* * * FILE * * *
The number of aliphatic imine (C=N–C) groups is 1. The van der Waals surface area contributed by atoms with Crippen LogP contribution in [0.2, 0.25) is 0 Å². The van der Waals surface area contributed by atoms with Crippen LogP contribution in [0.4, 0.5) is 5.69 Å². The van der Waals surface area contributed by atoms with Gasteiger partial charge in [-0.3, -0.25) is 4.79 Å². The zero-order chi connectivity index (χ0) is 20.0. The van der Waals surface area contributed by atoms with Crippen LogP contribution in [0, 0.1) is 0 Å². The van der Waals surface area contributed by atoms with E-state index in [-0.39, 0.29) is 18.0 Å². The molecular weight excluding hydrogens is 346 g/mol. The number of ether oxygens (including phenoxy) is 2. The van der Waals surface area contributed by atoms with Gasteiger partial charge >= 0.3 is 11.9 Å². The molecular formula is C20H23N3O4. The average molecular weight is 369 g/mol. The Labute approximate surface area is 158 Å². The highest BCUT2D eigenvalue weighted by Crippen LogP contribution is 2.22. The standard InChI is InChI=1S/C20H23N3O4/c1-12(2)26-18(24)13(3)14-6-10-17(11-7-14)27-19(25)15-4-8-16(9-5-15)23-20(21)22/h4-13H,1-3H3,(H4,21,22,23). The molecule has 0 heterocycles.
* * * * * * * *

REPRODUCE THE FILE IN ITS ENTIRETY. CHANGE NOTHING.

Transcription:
The number of aliphatic imine (C=N–C) groups is 1. The van der Waals surface area contributed by atoms with Crippen LogP contribution in [0.2, 0.25) is 0 Å². The van der Waals surface area contributed by atoms with Crippen LogP contribution in [0.4, 0.5) is 5.69 Å². The van der Waals surface area contributed by atoms with Gasteiger partial charge in [-0.3, -0.25) is 4.79 Å². The zero-order chi connectivity index (χ0) is 20.0. The van der Waals surface area contributed by atoms with Crippen LogP contribution in [0, 0.1) is 0 Å². The van der Waals surface area contributed by atoms with E-state index in [-0.39, 0.29) is 18.0 Å². The molecular weight excluding hydrogens is 346 g/mol. The number of ether oxygens (including phenoxy) is 2. The van der Waals surface area contributed by atoms with Gasteiger partial charge >= 0.3 is 11.9 Å². The molecular formula is C20H23N3O4. The average molecular weight is 369 g/mol. The Labute approximate surface area is 158 Å². The highest BCUT2D eigenvalue weighted by Crippen LogP contribution is 2.22. The standard InChI is InChI=1S/C20H23N3O4/c1-12(2)26-18(24)13(3)14-6-10-17(11-7-14)27-19(25)15-4-8-16(9-5-15)23-20(21)22/h4-13H,1-3H3,(H4,21,22,23). The molecule has 0 heterocycles.